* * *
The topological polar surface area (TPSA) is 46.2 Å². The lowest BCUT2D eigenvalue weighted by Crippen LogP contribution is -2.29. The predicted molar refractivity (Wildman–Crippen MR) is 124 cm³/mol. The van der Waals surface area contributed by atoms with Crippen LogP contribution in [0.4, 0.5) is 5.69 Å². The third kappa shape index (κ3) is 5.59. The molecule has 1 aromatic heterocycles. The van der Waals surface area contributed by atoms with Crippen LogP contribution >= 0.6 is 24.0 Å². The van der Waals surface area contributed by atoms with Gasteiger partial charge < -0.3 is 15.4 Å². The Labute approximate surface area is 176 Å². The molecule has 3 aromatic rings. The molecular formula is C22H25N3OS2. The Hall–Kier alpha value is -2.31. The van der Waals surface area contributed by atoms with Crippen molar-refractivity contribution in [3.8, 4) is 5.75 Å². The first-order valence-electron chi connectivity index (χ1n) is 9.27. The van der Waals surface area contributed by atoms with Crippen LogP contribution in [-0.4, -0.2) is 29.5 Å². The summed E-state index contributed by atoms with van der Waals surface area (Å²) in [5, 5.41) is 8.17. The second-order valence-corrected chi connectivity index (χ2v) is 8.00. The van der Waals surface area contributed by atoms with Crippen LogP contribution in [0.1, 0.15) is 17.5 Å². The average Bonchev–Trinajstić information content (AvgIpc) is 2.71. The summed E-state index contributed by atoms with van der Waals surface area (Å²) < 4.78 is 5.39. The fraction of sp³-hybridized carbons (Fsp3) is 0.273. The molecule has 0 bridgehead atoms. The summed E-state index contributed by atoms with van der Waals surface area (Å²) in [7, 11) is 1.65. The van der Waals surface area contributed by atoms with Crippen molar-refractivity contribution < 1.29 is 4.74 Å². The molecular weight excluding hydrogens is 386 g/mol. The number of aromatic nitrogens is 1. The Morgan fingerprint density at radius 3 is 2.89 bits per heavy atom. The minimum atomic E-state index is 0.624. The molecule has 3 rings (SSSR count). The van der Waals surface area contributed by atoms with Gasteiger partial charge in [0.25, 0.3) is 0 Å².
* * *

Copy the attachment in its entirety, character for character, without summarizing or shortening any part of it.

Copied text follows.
The topological polar surface area (TPSA) is 46.2 Å². The lowest BCUT2D eigenvalue weighted by Crippen LogP contribution is -2.29. The predicted molar refractivity (Wildman–Crippen MR) is 124 cm³/mol. The van der Waals surface area contributed by atoms with Crippen LogP contribution in [0.4, 0.5) is 5.69 Å². The third kappa shape index (κ3) is 5.59. The molecule has 1 aromatic heterocycles. The van der Waals surface area contributed by atoms with Crippen LogP contribution >= 0.6 is 24.0 Å². The van der Waals surface area contributed by atoms with Gasteiger partial charge < -0.3 is 15.4 Å². The Labute approximate surface area is 176 Å². The molecule has 3 aromatic rings. The molecular formula is C22H25N3OS2. The Hall–Kier alpha value is -2.31. The van der Waals surface area contributed by atoms with Crippen molar-refractivity contribution in [3.8, 4) is 5.75 Å². The first-order valence-electron chi connectivity index (χ1n) is 9.27. The van der Waals surface area contributed by atoms with Crippen LogP contribution in [-0.4, -0.2) is 29.5 Å². The summed E-state index contributed by atoms with van der Waals surface area (Å²) in [5, 5.41) is 8.17. The second-order valence-corrected chi connectivity index (χ2v) is 8.00. The van der Waals surface area contributed by atoms with Crippen LogP contribution in [0.1, 0.15) is 17.5 Å². The average Bonchev–Trinajstić information content (AvgIpc) is 2.71. The summed E-state index contributed by atoms with van der Waals surface area (Å²) < 4.78 is 5.39. The fraction of sp³-hybridized carbons (Fsp3) is 0.273. The molecule has 0 bridgehead atoms. The summed E-state index contributed by atoms with van der Waals surface area (Å²) in [7, 11) is 1.65. The van der Waals surface area contributed by atoms with Crippen molar-refractivity contribution < 1.29 is 4.74 Å². The molecular weight excluding hydrogens is 386 g/mol. The number of aromatic nitrogens is 1. The Morgan fingerprint density at radius 3 is 2.89 bits per heavy atom. The minimum atomic E-state index is 0.624. The molecule has 3 rings (SSSR count). The van der Waals surface area contributed by atoms with Gasteiger partial charge in [0.25, 0.3) is 0 Å².